What is LGBTQIAP2? The queer term which also includes pansexual, asexual, intersexual and two spirit

Most of us are aware that LGBT stands for lesbian, gay, bisexual and transgender – but for some, the term is gradually expanding to include other identities and orientations.

The term LGBTQIAP2 stands for lesbian, gay, bisexual, transgender, queer, intersex, asexual, pansexual and Two Spirit.

In the 1980s, the acronym LGBT arose after activist groups campaigned for an inclusive description for non-straight and transgender people.

Over time, it has grown to recognise and include other sexual and gender orientations. For some people, though, the grouping together of lots of identities can be problematic.

Eleanor Formby, an academic at Sheffield Hallam University has criticised the use of the word “community” to describe LGBT people, arguing it is not suitable “for such a diverse group.”

To understand exactly what LGBTQIAP2 means, let’s break it down.

What does the term “queer” mean?

In the past, the term “queer” was used pejoratively in reference to LGBT+ people as the word originally meant “strange” or “odd”, but the meaning has changed in recent years.

Stonewall’s glossary of terminology explains that the word has now been reclaimed by LGBT+ people who “do not identify with the traditional categories around gender identity and sexual orientation.”

The term queer is sometimes preferred as it is ambiguous, and although it is now widely recognised as the most inclusive word for our community, it may still be viewed as derogatory to some.


People hold up an asexual pride flag (Flickr/trollhare)


Intersex is a term used to describe someone who may have the “biological attributes of both sexes” or “whose biological attributes do not fit with societal assumptions about what constitutes as male or female,” Stonewall explains.

Intersex people may identify as male, female or non-binary. According to the Office of the United Nations High Commissioner for Human Rights, between 0.05% and 1.7% of the population is born with intersex traits – which is around the same proportion of people who have red hair.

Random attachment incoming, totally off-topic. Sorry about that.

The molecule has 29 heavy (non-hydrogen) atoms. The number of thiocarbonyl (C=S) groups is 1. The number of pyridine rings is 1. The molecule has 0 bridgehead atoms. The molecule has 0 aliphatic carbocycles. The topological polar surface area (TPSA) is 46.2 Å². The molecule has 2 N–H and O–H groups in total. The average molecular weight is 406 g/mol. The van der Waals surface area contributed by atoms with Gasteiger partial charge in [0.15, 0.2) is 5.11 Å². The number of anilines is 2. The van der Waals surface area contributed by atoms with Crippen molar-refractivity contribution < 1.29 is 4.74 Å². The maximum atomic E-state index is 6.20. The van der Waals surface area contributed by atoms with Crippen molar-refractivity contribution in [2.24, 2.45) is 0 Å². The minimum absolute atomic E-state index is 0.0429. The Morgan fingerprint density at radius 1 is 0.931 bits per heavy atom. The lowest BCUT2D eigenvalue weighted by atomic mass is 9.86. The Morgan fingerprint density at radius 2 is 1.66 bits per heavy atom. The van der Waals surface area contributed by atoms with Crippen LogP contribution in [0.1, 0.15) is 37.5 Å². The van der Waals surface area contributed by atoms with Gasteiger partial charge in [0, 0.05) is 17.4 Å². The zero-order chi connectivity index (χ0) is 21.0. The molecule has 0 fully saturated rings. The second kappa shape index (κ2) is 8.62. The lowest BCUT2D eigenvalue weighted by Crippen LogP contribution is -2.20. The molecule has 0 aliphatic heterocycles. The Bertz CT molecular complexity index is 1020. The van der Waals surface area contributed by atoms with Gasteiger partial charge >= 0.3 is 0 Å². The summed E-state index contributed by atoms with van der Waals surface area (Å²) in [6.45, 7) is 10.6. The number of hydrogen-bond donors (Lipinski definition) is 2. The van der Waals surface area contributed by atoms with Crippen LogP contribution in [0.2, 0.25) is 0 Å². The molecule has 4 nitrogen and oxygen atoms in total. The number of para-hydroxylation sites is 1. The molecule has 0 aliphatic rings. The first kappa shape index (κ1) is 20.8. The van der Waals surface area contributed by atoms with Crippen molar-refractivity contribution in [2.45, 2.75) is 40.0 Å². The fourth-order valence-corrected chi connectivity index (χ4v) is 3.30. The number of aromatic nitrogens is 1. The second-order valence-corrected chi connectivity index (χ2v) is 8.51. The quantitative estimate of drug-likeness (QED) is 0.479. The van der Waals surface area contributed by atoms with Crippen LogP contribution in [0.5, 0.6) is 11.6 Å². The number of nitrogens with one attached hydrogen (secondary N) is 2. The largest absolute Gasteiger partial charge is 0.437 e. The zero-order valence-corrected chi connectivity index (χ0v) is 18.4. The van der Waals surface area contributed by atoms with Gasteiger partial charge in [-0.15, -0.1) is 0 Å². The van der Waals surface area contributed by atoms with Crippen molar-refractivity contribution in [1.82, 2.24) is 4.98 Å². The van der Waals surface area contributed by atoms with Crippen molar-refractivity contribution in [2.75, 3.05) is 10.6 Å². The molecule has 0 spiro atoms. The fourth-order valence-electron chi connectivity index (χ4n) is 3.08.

Someone who is asexual does not experience sexual attraction. Unlike celibacy, which is a choice, asexuality is an intrinsic part of who an individual is.

The Asexual Visibility and Education Network (AVEN), which has more than 50,000 members worldwide, explains that asexual people have the same emotional needs as everybody else and are capable of forming intimate relationships.

AVEN points out that whether relationships are sexual or asexual, they contain the same important attributes such as communication, humour and closeness.


The term pansexual refers to a person whose emotional, romantic and/or sexual attraction towards others is not limited by sex, gender or gender identity.

Sometimes, the term pansexual is confused with the term bisexual – which refers to an emotional or sexual orientation towards more than one gender.

This is incorrect because pansexual attraction is transcendent of sex or gender, meaning sex and gender are not determining factors when it comes to attraction.

The Two Spirit contingent marches at San Francisco Pride 2014 (Wiki Commons)

Two Spirit

Two Spirit is a term used by some North American Indigenous societies to describe a person who embodies both a masculine and a feminine spirit.

It was coined at a conference in 1990 in Winnipeg, Canada, as a means of unifying the different gender identities and expressions of Native American, First Nations and Indigenous people.

In their book Queer Indigenous Studies: Critical Interventions in Theory, Politics, and Literature, the authors explain the term Two Spirit is used “to reference historical foundations of gender and sexual diversity in North American Indigenous societies” and “a contemporary interlinking of gender, sexuality, spirituality, and social roles.”

The University of Illinois explains that Two Spirit is a “culturally-situated identity and politics.”

Professor Brian Joseph Gilley, an assistant professor of anthropology at the University of Vermont and author of Becoming Two-Spirit: Gay Identity and Social Acceptance in Indian Country, told the New York Times the term for Two Spirit people is “different in each tribal language”.